Date: Tue, 24 Jan 1995 11:28:39 -0600
Sender: Zaire and surrounding francophone countries Discussion List: firstname.lastname@example.org
From: akapanga@.rs6000.cmp.ilstu.edu (Andre M. Kapanga)
Subject: GECAMINES: BETWEEN PIT AND PENDULUM
Gacamines: between pit and pendulum
In African Business, January 1995
Gecamines, the Zairean state mining company, is in trouble. Despite a projected 100% increase in cobalt production by 1996, theft, local violence, isolation from international donors and confusion over its future ownership has left the company without the investment it desperately needs. Francois Misser reports.
Atungu Liongo, the Managing Direcctor of Zaire's Gecamines Commerciale, believes the company has become the victim of a politically motivated international boycott that threatens its very existence.
Since the 1991 riots in Zaire, pressure for 'democratisation' from the country's Western donors has squeezed aid and loans to such an extent that nothing short of emergency aid has been made available.
Gecamines has been repeatedly refused loans for what Mr Liongo sarcastically terms 'Pseudo-technical reasons'. He complains that when European Investment Bank officials say that Zaire already owes them money, they ignore the fact that Gecamines has always paid its debts. It seems donors are not willing to make the distinction between the state and companies controlled by it.
Despite being hamstrung by shortage of funds, the company has responded positively to the challenge. Firstly, Gecamines decided to boost cobalt production over copper in order to increase revenues from this highly valued mineral. At the same time it was decided to produce cobalt from hydrates and cobalt rich sludges and slags. It is easier to process cobalt waste and transportation costs are much lower.
Gecamines predictes a doubling of cobalt production, up to 6000 tonnes, in 1994-95. But Gecamines has also stepped up its fight against smuggling which, according to Mr Liongo, represents 30% of Gecamines' output. The Managing Director claims that most of the smuggling takes place across the South African border. Last October, he urged the Government to discuss the matter with the South African authorities. A Johannesburg-based Chinese trader allegedly involved in the traffic is being prosecuted bv the company. But high profile cases are few and far between and do little to stem the tide of smuggling. One of the primary causes in the increase in theft and smuggling is the fall in mine worker's wages. This has driven mining staff into stealing minerals - often with the complicity of high ranking officials.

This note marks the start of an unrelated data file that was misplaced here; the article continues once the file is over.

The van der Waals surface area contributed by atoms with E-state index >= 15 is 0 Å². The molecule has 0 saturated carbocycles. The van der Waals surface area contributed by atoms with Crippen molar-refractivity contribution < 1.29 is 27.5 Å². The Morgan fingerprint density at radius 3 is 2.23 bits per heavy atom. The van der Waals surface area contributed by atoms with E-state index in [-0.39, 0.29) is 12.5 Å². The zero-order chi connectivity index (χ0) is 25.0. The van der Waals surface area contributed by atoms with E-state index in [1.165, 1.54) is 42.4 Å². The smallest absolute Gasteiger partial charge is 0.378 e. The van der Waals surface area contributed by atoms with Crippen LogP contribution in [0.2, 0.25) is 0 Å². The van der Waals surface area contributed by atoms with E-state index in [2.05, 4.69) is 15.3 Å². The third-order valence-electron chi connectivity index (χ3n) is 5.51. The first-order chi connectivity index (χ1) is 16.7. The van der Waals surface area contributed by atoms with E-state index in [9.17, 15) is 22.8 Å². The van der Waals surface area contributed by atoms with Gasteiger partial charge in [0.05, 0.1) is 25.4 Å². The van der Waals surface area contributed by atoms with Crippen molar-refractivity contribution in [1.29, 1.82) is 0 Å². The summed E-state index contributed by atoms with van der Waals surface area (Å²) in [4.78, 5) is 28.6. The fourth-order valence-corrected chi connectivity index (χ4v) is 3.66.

The fairly dramatic fall in wages has been caused by several factors, including the lack of foreign investment. Taxes have also hit the company hard as they are levied according to mining output rather than export revenues. In addition, Gecamines has been forced into a social role - funding schools, hospitals and farming projects that would normally be the preserve of the state.
Compay funds have also been used to maintain the Presidential Guard, according to a French engineer, Olivier Bonsel, and there are rumours of widescale bribery in the purchasing of equipment.
As if this were not enough, the company suffered a severe loss of skilled workers as politicians from the Lunda tribe initiated a xenophobic movement against the Luba people, who constitute a considerable part of the labour force, on spurious racial grounds. The resulting 'pogroms' left Gecamines in chaos, unable to operate efficiently and hence generate sufficient income to sustain wage levels.
The resultant drop in production was exacerabated by a potentially disasterous new situation on the world market. The combined Zairean/Zambian world market share fell to 30% as strategic stocks held by the United States and former Soviet countries were released.
Faced with this situation Gecamines was forced to abandon most of its long term contracts and sell on the spot market.
Fortunately for Gecamines, however, world demand has been rising over the past 12 months. Cobalt prices have risen so much that both Gecamines and ZCCM decided in October to raise their reference price to $25/lb. as against $12/lb. on the London markets one year before.
But the most pressing problem for Mr. Liongo is that without the finance to open new mines within the next few months, the projected increase in cobalt production for 1994-95 will tail off dramatically shortly after. Once all waste sludges have been processed and exhausted there will be no more room for manoeuvre.
African Business, January 1995